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Anger Management

Anger can be as simple as a temporary annoyance, or as destructive as a consuming rage.  Everyone experiences anger; it is completely normal and in some cases even healthy.   

However, when it gets out of control it can become destructive, and lead to problems at work, in your personal relationships, and in the overall quality of your life.

The source of anger can be internal (angry feelings from remembering past events or wrongs), or external (from irritations in your immediate environment).   Anger can be directed at a person, or a circumstance (such as family conflict or experiences that occurred while in a war zone).

By controlling anger you can reduce both your emotional feelings and the physiological arousal that anger causes. You can't get rid of, or avoid, the things or the people that make you angry, nor can you change them, but you can learn to manage your reactions.

 Here are some simple techniques you can try:
 - Take several deep breaths; breathing from your chest won't relax you; breathe from your "gut."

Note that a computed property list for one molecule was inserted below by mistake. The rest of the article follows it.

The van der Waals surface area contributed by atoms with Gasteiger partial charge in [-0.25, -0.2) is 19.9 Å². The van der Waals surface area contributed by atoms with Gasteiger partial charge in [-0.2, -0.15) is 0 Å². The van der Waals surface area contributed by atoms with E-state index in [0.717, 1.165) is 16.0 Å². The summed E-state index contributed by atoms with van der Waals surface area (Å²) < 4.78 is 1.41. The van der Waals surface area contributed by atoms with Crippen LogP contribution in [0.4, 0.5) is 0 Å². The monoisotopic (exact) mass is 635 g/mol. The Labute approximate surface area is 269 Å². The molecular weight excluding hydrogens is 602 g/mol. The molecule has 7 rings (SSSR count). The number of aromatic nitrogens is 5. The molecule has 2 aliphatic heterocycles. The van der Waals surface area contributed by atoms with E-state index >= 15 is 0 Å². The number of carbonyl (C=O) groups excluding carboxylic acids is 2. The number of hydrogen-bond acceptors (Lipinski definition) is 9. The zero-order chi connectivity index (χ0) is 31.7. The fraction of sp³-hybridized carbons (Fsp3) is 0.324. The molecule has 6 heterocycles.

- Remove yourself from the situation if possible.  Walk away.  If possible take a brisk walk.

 - If the anger is from an internal source tell yourself that continuing to think about the situation in the same way is not helpful; re-direct your thoughts.  Think about things differently.  Mentally, step back.    Think logically about results and consequences.

  -    Do not become angry about something that might happen.  There is no reason to be angry about something that has not happened.  Don’t let your imagination run away with you.

-    If you are angry at another person, learn to take the role of a listener.   Breathe deeply and think before you answer.   

-    If you are in a situation where you might hurt yourself, a loved one, or a child, please call the hot line for help immediately.  Asking for help is not a sign of weakness; it is a demonstration of strength, respect and love.

You can control your anger.

“We demolish arguments and every pretension that sets itself up ... and we take captive every thought to make it obedient .”

For immediate crisis counseling:      
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